In the original study published in PLoS ONE the authors argue that seeing a written word in addition to hearing it helps listeners to figure out what the word is (when it’s distorted or an element is missing). This helps listeners within a language understand another regional dialect (say an American English speaker hearing Australian English or a Mexican Spanish speaker listening to Argentine Spanish). Of course some of the differences are lexical but many are about the sounds and stress patterns.
The authors proposed that this same strategy could be used for second language learners who were used to another regional variety of that language. They had Dutch speakers who knew English watch excerpts of TV shows in Australian English or Scottish English (the participants indicated they had not spent significant time in either country). Three conditions were used: no subtitles, subtitles in English, subtitles in Dutch with half the participants watching Scottish and the other half Australian excerpts.
The Dutch participants were tested after watching 25 minutes of an episode. They listened to sentences from Scottish English and Australian English and had to repeat them. One quarter of the sentences were from the show they had watched, 1/4 were in the same dialect, but hadn’t heard the particular sentences before, and the rest (1/2) were from the other dialect. Read the rest of this entry »
One of the challenges in assessment of bilingual children is deciding whether or not they have language impairment. On one hand SLPs might decide to wait for children to learn more English before they assess them. On the other hand it’s important to identify children who have language impairment early so that we can intervene.
As of yet there are no standardized tests for bilingual children. There are some standardized tests for children who speak other languages. But, often these tests are inappropriate because they do not apply to children who speak two languages. There are some folks working on development of such tests for Spanish-English speakers (including me), these are few and don’t apply to all language pairs or all ages. At least not yet. So, what can we do NOW for the kids who are referred for assessment of language ability? What do we do to make decisions about language ability in the absence of standardized tests or even in the absence of personnel who speak the child’s language? Read the rest of this entry »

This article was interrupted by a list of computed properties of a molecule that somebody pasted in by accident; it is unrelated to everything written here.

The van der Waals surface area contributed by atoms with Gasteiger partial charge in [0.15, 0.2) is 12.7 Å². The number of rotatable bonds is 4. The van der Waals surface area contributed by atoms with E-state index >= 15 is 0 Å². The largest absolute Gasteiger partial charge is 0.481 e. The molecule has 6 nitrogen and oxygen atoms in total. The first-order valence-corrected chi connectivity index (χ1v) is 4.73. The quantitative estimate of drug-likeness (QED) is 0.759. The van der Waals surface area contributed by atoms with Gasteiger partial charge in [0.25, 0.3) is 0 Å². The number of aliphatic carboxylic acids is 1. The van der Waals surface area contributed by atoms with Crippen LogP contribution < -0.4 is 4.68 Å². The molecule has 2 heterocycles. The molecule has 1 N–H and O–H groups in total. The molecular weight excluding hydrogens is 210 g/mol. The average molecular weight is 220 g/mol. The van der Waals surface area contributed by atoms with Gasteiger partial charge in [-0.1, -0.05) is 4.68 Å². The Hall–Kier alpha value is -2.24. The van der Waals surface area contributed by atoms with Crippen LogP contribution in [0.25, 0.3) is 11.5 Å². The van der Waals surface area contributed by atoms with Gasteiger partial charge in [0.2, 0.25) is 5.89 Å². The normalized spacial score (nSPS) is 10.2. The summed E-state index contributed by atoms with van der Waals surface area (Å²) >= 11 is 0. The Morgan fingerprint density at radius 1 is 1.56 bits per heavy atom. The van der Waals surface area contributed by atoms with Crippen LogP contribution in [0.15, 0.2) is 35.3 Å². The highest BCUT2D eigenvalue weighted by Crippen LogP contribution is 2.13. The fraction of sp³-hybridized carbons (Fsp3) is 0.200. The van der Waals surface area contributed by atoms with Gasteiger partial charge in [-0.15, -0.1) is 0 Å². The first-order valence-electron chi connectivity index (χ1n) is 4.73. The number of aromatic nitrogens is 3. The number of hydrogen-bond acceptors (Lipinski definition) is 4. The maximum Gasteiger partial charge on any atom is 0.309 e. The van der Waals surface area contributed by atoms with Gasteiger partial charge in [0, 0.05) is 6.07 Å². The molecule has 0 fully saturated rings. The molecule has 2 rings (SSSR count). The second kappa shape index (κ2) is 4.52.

I read this news article while ago, January of this year to be exact and I thought it was really interesting. Paul Sulzberger proposes that people can begin to learn a second language by listening to it. This goes against conventional wisdom in teaching a second language. Often, the focus is on meaning and practice. The idea of focusing on meaning and practice makes sense because in learning a second language one can build on what you already know. You can use the ideas and meanings you know in L1 to match with new words (but same meanings) in L2. Similarly, you can use what you know about grammar in L1 to learn L2. Even if the grammar is different (and it is) you at least can think about the fact that there needs to be a way to talk about the past, present, and future. You know that there’s got to be a rule to talk about one thing vs. more than one thing. So, what does just listening do? How can you learn another language without knowing the meaning? Read the rest of this entry »